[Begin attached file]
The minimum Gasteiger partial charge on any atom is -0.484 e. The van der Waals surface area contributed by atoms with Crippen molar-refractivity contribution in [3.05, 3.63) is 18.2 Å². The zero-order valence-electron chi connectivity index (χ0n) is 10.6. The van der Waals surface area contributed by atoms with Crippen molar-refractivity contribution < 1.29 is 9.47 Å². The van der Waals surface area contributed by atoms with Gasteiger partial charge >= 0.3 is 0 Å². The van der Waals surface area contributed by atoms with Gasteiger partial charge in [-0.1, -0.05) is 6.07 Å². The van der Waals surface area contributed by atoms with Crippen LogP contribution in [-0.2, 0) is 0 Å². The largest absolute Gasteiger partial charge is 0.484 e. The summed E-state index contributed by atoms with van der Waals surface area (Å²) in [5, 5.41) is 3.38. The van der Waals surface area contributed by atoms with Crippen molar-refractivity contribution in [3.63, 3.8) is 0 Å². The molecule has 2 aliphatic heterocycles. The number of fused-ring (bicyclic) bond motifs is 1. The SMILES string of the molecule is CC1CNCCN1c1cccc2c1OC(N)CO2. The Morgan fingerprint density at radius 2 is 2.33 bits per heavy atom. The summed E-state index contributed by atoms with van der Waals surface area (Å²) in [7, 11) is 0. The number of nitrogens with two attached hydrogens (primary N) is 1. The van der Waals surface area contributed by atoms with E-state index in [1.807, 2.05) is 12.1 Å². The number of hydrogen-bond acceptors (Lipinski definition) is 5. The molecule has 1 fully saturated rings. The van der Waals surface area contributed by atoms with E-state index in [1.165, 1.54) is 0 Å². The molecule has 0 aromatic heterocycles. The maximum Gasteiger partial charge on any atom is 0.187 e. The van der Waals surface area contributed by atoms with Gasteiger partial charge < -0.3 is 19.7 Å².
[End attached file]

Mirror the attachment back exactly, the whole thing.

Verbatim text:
The minimum Gasteiger partial charge on any atom is -0.484 e. The van der Waals surface area contributed by atoms with Crippen molar-refractivity contribution in [3.05, 3.63) is 18.2 Å². The zero-order valence-electron chi connectivity index (χ0n) is 10.6. The van der Waals surface area contributed by atoms with Crippen molar-refractivity contribution < 1.29 is 9.47 Å². The van der Waals surface area contributed by atoms with Gasteiger partial charge >= 0.3 is 0 Å². The van der Waals surface area contributed by atoms with Gasteiger partial charge in [-0.1, -0.05) is 6.07 Å². The van der Waals surface area contributed by atoms with Crippen LogP contribution in [-0.2, 0) is 0 Å². The largest absolute Gasteiger partial charge is 0.484 e. The summed E-state index contributed by atoms with van der Waals surface area (Å²) in [5, 5.41) is 3.38. The van der Waals surface area contributed by atoms with Crippen molar-refractivity contribution in [3.63, 3.8) is 0 Å². The molecule has 2 aliphatic heterocycles. The number of fused-ring (bicyclic) bond motifs is 1. The SMILES string of the molecule is CC1CNCCN1c1cccc2c1OC(N)CO2. The Morgan fingerprint density at radius 2 is 2.33 bits per heavy atom. The summed E-state index contributed by atoms with van der Waals surface area (Å²) in [7, 11) is 0. The number of nitrogens with two attached hydrogens (primary N) is 1. The van der Waals surface area contributed by atoms with E-state index in [1.807, 2.05) is 12.1 Å². The number of hydrogen-bond acceptors (Lipinski definition) is 5. The molecule has 1 fully saturated rings. The van der Waals surface area contributed by atoms with E-state index in [1.165, 1.54) is 0 Å². The molecule has 0 aromatic heterocycles. The maximum Gasteiger partial charge on any atom is 0.187 e. The van der Waals surface area contributed by atoms with Gasteiger partial charge < -0.3 is 19.7 Å².